Judge rules that parties cannot be forced to engage in alternative dispute resolution procedures
Lomax v Lomax  EWHC 1267 (Fam), Parker J has ruled that she cannot order the parties to engage in ENE or FDR procedures where one party objects to doing so.
ENE and FDR
Early Neutral Evaluation (ENE) and Financial Dispute Resolution hearings (FDR) are two types of alternative dispute resolution (ADR), both consisting of preliminary hearings, which may assist parties in understanding and settling claims. ENE consists of the Court stating its preliminary view on a claim; while Chancery FDRs have been introduced following success in the Family Division and usually involve a Chancery Master providing an opinion as to a range of settlement figures, and sometimes specific comments on the merits of the underlying claim. Both procedures are without prejudice to the claim as a whole and non-binding on the parties (although participants in ENE can agree otherwise) and the judge will have no further involvement in the case. Directions will be given in advance of either hearing, usually including directions regarding bundles and position statements.
Claims under the Inheritance (Provision for Family and Dependants) Act 1975 (the 1975 Act)
As might be expected given its Family Division origins, FDR can be a useful tool in claims under the 1975 Act. There have been many successful settlements at or following an FDR hearing of a 1975 Act claim, as the parties are able to be heard in Court, and be given guidance as to the Court’s likely approach to the claim (and therefore the risk they run in pursuing the claim to trial). They are particularly effective in cases which are highly fact specific or discretionary and where mediation or negotiation is proving difficult and could be assisted by judicial guidance. ENEs can assist in a similar way in such claims, by providing the parties with guidance as to the potential outcome of their claim at trial.
The Civil Procedure Rules (CPR)
Nevertheless, the CPR and Chancery guides are somewhat inconsistent in their guidance on the use of ENE or FDRs. This was the problem raised in Lomax.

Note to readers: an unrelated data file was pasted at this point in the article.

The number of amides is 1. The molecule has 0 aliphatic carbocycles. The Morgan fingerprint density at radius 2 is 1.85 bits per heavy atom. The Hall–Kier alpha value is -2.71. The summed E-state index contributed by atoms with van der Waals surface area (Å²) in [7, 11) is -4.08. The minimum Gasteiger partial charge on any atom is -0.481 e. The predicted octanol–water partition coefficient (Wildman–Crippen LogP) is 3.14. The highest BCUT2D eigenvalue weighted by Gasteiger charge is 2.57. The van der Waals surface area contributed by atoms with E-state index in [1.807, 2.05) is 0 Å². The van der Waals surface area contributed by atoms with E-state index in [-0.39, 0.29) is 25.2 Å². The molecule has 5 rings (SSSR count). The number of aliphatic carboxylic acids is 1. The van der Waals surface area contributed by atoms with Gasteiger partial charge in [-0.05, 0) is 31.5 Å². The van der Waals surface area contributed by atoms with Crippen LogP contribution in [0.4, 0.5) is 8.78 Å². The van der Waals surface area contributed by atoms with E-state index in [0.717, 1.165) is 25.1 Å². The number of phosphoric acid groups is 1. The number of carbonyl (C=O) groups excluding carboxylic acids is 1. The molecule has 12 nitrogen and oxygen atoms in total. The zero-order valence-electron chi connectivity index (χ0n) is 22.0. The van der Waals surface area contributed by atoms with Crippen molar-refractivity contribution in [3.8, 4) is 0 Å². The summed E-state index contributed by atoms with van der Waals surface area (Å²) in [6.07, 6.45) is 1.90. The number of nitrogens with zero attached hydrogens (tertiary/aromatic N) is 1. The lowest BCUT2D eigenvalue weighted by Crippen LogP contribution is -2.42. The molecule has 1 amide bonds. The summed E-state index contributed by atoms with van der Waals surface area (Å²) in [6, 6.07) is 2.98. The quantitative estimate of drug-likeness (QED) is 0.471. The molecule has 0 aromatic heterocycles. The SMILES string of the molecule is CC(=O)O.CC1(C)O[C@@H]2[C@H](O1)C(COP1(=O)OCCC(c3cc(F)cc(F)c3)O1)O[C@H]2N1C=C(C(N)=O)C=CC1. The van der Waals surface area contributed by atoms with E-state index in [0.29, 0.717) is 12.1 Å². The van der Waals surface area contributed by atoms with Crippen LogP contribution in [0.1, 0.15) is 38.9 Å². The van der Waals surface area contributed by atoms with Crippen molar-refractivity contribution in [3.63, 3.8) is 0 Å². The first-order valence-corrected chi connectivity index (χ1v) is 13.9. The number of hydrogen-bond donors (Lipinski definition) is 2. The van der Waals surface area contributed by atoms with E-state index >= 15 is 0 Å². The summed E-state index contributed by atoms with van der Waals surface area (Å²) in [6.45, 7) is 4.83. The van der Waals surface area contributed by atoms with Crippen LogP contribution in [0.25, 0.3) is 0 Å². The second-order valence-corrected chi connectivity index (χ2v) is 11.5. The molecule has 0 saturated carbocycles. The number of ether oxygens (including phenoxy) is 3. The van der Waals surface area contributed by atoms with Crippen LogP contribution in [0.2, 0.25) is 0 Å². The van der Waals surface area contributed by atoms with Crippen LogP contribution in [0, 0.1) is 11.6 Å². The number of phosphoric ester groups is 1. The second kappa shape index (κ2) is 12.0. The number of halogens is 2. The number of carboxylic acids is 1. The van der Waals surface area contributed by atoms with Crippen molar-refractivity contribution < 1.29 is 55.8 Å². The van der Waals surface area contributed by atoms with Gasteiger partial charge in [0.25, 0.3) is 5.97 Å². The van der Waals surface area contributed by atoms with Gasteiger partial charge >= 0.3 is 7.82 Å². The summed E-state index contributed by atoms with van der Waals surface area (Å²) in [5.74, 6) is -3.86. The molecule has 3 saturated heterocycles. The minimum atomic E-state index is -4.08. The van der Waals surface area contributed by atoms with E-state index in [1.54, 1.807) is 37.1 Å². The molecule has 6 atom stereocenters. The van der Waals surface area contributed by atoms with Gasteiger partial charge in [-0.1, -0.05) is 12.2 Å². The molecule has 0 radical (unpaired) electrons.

Lomax is a claim by a widow, under the 1975 Act, against her late husband’s estate, and two lifetime trusts. She seeks variation of the trusts, in order to meet her reasonable needs, and her stepson is strongly resisting her claim. The £5.5 million estate is held on trust for the widow for life, following which it is held on discretionary trust for the children and remoter issue of the deceased. Parker J presumed that the claim was being defended on the basis that the widow was adequately provided for without any further award. The parties' positions are starkly opposed and in Parker J's opinion, the case “screams out, for a robust judge-led process to focus on the legal and factual issues presented by this case; and perhaps even craft a proposed solution for the parties to consider.” Parker J considered that this is a case which is unlikely to benefit from mediation.
Whilst much of the reported judgment details the evidential issues and timings which pre-dated her decision, Parker J declined to order ENE or FDR, as she concluded that she was unable to be sure that the CPR intended to impose ENE or FDR on parties who do not consent to the same. This is in line with the principle set out by the Court of Appeal in Halsey v Milton Keynes General NHS Trust  EWCA Civ 576 that the Court is unable to order unwilling parties to engage in mediation (i.e. another form of ADR); but distinguishes the Chancery FDR from the Family FDR (which can be imposed on the parties).
Parker J urged the rules committee to clarify whether ENE is compulsory, and asked them to consider providing a clear route to compulsory FDR in appropriate cases. Given the values involved and the wider interest, this may not be the last we hear on this issue.
Roberta Harvey is a partner, and Hannah Mantle a senior associate, in our Dispute Resolution team.